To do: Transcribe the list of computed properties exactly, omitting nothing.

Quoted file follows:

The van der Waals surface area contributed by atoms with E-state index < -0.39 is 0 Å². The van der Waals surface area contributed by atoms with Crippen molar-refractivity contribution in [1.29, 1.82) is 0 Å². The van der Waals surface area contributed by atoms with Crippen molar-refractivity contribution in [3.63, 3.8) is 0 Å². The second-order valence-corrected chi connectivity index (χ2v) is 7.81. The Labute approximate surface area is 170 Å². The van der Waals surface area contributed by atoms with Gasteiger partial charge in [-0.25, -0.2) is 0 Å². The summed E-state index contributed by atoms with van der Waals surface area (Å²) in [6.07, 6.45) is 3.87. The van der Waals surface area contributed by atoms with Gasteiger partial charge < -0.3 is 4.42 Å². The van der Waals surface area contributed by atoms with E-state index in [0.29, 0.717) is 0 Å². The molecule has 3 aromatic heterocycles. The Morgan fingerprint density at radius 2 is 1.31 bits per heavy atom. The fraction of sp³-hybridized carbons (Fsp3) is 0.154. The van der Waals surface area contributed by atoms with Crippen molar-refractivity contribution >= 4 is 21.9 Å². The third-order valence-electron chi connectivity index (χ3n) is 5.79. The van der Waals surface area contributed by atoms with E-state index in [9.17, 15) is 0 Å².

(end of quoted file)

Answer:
The van der Waals surface area contributed by atoms with E-state index < -0.39 is 0 Å². The van der Waals surface area contributed by atoms with Crippen molar-refractivity contribution in [1.29, 1.82) is 0 Å². The van der Waals surface area contributed by atoms with Crippen molar-refractivity contribution in [3.63, 3.8) is 0 Å². The second-order valence-corrected chi connectivity index (χ2v) is 7.81. The Labute approximate surface area is 170 Å². The van der Waals surface area contributed by atoms with Gasteiger partial charge in [-0.25, -0.2) is 0 Å². The summed E-state index contributed by atoms with van der Waals surface area (Å²) in [6.07, 6.45) is 3.87. The van der Waals surface area contributed by atoms with Gasteiger partial charge < -0.3 is 4.42 Å². The van der Waals surface area contributed by atoms with E-state index in [0.29, 0.717) is 0 Å². The molecule has 3 aromatic heterocycles. The Morgan fingerprint density at radius 2 is 1.31 bits per heavy atom. The fraction of sp³-hybridized carbons (Fsp3) is 0.154. The van der Waals surface area contributed by atoms with Crippen molar-refractivity contribution >= 4 is 21.9 Å². The third-order valence-electron chi connectivity index (χ3n) is 5.79. The van der Waals surface area contributed by atoms with E-state index in [9.17, 15) is 0 Å².